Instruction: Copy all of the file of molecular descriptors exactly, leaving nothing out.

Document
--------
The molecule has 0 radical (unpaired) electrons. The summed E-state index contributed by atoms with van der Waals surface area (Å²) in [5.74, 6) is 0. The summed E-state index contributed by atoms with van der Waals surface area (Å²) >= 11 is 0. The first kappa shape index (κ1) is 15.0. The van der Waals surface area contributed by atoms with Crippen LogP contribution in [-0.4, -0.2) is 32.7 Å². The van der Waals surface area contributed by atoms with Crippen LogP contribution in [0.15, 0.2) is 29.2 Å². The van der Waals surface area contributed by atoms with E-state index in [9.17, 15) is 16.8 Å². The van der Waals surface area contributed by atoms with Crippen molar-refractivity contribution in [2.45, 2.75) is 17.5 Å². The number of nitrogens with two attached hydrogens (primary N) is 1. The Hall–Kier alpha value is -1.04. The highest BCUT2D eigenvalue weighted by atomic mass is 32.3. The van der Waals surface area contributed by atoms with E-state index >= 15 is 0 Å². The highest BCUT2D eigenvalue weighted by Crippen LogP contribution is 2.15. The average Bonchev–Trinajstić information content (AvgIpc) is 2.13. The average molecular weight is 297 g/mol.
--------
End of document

The molecule has 0 radical (unpaired) electrons. The summed E-state index contributed by atoms with van der Waals surface area (Å²) in [5.74, 6) is 0. The summed E-state index contributed by atoms with van der Waals surface area (Å²) >= 11 is 0. The first kappa shape index (κ1) is 15.0. The van der Waals surface area contributed by atoms with Crippen LogP contribution in [-0.4, -0.2) is 32.7 Å². The van der Waals surface area contributed by atoms with Crippen LogP contribution in [0.15, 0.2) is 29.2 Å². The van der Waals surface area contributed by atoms with E-state index in [9.17, 15) is 16.8 Å². The van der Waals surface area contributed by atoms with Crippen molar-refractivity contribution in [2.45, 2.75) is 17.5 Å². The number of nitrogens with two attached hydrogens (primary N) is 1. The Hall–Kier alpha value is -1.04. The highest BCUT2D eigenvalue weighted by atomic mass is 32.3. The van der Waals surface area contributed by atoms with E-state index >= 15 is 0 Å². The highest BCUT2D eigenvalue weighted by Crippen LogP contribution is 2.15. The average Bonchev–Trinajstić information content (AvgIpc) is 2.13. The average molecular weight is 297 g/mol.